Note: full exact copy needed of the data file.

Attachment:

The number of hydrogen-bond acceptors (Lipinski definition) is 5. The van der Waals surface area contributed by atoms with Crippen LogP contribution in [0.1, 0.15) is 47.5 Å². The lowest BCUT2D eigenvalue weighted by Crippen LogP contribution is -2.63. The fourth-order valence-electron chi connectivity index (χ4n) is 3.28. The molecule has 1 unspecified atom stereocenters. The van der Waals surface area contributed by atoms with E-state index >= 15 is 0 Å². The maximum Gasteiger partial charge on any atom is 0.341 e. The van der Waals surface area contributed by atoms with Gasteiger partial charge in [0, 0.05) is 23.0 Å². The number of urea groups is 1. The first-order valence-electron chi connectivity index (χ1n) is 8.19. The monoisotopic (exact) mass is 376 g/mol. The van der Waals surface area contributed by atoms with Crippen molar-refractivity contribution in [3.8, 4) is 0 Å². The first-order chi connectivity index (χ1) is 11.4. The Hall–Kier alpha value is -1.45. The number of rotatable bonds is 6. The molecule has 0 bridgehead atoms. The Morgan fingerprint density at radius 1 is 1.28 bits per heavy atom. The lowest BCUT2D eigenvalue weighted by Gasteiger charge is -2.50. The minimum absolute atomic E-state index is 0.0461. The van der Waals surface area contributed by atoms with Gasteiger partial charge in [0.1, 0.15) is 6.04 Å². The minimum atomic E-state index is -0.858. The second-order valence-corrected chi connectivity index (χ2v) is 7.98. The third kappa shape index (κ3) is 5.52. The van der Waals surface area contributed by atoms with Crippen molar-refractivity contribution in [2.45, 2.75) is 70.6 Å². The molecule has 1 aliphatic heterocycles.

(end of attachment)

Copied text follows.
The number of hydrogen-bond acceptors (Lipinski definition) is 5. The van der Waals surface area contributed by atoms with Crippen LogP contribution in [0.1, 0.15) is 47.5 Å². The lowest BCUT2D eigenvalue weighted by Crippen LogP contribution is -2.63. The fourth-order valence-electron chi connectivity index (χ4n) is 3.28. The molecule has 1 unspecified atom stereocenters. The van der Waals surface area contributed by atoms with E-state index >= 15 is 0 Å². The maximum Gasteiger partial charge on any atom is 0.341 e. The van der Waals surface area contributed by atoms with Gasteiger partial charge in [0, 0.05) is 23.0 Å². The number of urea groups is 1. The first-order valence-electron chi connectivity index (χ1n) is 8.19. The monoisotopic (exact) mass is 376 g/mol. The van der Waals surface area contributed by atoms with Crippen molar-refractivity contribution in [3.8, 4) is 0 Å². The first-order chi connectivity index (χ1) is 11.4. The Hall–Kier alpha value is -1.45. The number of rotatable bonds is 6. The molecule has 0 bridgehead atoms. The Morgan fingerprint density at radius 1 is 1.28 bits per heavy atom. The lowest BCUT2D eigenvalue weighted by Gasteiger charge is -2.50. The minimum absolute atomic E-state index is 0.0461. The van der Waals surface area contributed by atoms with Gasteiger partial charge in [0.1, 0.15) is 6.04 Å². The minimum atomic E-state index is -0.858. The second-order valence-corrected chi connectivity index (χ2v) is 7.98. The third kappa shape index (κ3) is 5.52. The van der Waals surface area contributed by atoms with Crippen molar-refractivity contribution in [2.45, 2.75) is 70.6 Å². The molecule has 1 aliphatic heterocycles.